Obesity is becoming an increasingly prevalent problem and affects over 500 million people worldwide. Obesity has also reached epidemic proportions among children and is estimated to affect 43 million children throughout the world. Being overweight and obese increases the risk of type 2 diabetes, high blood pressure, heart disease, stroke, and some types of cancer. The etiology of obesity is multifactorial and diverse, but the end result is the same – excess energy is stored in the form of fat. Dieting and exercise can help with weight loss and the health benefits of maintaining a normal weight are enormous, and can prevent a number of chronic medical problems.
Many individuals can lose weight and gain the health benefits, but keeping the weight off is difficult. After one year, many dieters who have lost weight will have regained a majority of it back. In addition, many dieters often swing back and forth between weight gain and weight loss due to the difficulty with maintaining weight loss. Recent research suggests that the longer obesity is present, the more difficult it is to maintain weight loss due to a physiologic process where the body’s set weight is reprogrammed to a higher point.
Researchers, led by Dr. Malcolm J. Low from the University of Michigan, have found that weight loss is more difficult to maintain when obesity has been present for a longer period of time during the course of a lifetime. The results of their study were published online ahead of print in the Journal of Clinical Investigation. The researchers generated a genetic model of early onset obesity in mice by reversibly knocking out proopiomelanocortin (Pomc) expression in the hypothalamus. Knocking out Pomc expression causes hyperphagia and obesity, but reactivating Pomc expression results in weight loss. The researchers found that the longer the mice remained obese, the more difficult is was for weight loss to occur after reactivation of Pomc expression. This suggests that chronic obesity causes a resetting of the body weight to a higher point that is more difficult to change by dieting and exercise.
The authors wrote, “We rescued hypothalamic Pomc in mice with different degrees of overweight and found marked improvements in food intake, body weight, fat deposits, and fasting glucose even in cases of extreme obesity. However, increasing levels of overweight at the time of genetic rescue progressively reduced the ability of mice to achieve a normal body weight”.
The authors also wrote, “…our results show for the first time to our knowledge that obesity is a primary condition that permanently alters the normal body weight set point by imposing a maladaptive allostatic state that ultimately defends a greater body weight”.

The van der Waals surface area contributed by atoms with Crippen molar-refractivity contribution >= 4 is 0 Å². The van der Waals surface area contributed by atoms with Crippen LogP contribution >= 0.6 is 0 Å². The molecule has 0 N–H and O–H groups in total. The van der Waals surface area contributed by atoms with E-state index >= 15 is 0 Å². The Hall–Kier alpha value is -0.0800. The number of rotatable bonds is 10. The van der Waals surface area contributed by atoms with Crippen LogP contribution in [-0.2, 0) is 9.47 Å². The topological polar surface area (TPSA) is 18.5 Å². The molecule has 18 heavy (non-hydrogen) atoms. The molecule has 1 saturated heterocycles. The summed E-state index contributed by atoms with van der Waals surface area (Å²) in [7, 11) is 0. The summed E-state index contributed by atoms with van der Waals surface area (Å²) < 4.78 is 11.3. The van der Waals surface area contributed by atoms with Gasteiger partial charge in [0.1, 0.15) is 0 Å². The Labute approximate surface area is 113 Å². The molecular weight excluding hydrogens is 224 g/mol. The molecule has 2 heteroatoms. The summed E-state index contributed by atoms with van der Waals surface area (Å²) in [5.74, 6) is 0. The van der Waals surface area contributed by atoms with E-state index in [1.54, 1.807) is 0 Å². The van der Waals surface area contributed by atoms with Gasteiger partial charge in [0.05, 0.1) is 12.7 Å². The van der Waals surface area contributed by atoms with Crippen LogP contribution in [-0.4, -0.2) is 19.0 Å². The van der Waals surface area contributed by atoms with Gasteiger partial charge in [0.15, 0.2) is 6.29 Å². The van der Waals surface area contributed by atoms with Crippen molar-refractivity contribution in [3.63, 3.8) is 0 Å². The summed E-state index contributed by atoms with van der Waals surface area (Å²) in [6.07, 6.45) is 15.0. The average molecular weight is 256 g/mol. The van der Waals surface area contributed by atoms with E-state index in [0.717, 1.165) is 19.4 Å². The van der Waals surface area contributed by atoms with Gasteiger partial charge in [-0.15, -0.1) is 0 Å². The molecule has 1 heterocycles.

The authors concluded, “…our findings show that obesity is a self-perpetuating condition and reinforce the importance of early consultation and weight management in children to prevent obesity, especially when taking into account that the probability of adult obesity exceeds 50% in people who were overweight at 6 years of age”.
In an accompanying editorial it was commented, “A key point of the work of Bumaschny et al. is the potential importance of early intervention for the effective treatment of obesity and its associated comorbid conditions. This is particularly relevant in our society today. For example, more than one-third of children and adolescents are overweight or obese in the United States, and the rates are increasing. If left unmanaged, obesity in childhood is likely to persist into adulthood, and, as indicated by Bumaschny et al., these individuals may become resistant to later medical interventions”.
So, is obesity an irreversible condition? The answer is no, it is not irreversible. As the results of this study point out though, the longer obesity is present during the course of a lifetime, the more difficult it is to reverse to a normal body weight. Chronic or long standing obesity causes changes in how the brain regulates energy utilization and expenditure and results in a resetting of the body weight to a higher point. This fact is important, and explains why some dieters invariably regain the weight that they have lost. These findings have public health implications because they point out the importance of addressing obesity in early childhood. If not addressed in early life, obesity tends to become increasingly difficult to reverse as pointed out by the results of this study.
Viviana F. Bumaschny et al. “Obesity-programmed mice are rescued by early genetic intervention” J Clin Invest. 2012; 122(11). doi:10.1172/JCI62543
Chen Liu and Joel K. Elmquist “Tipping the scales early: probing the long-term effect of obesity” J Clin Invest. 2012; 122(11):3840–3842. doi:10.1172/JCI66409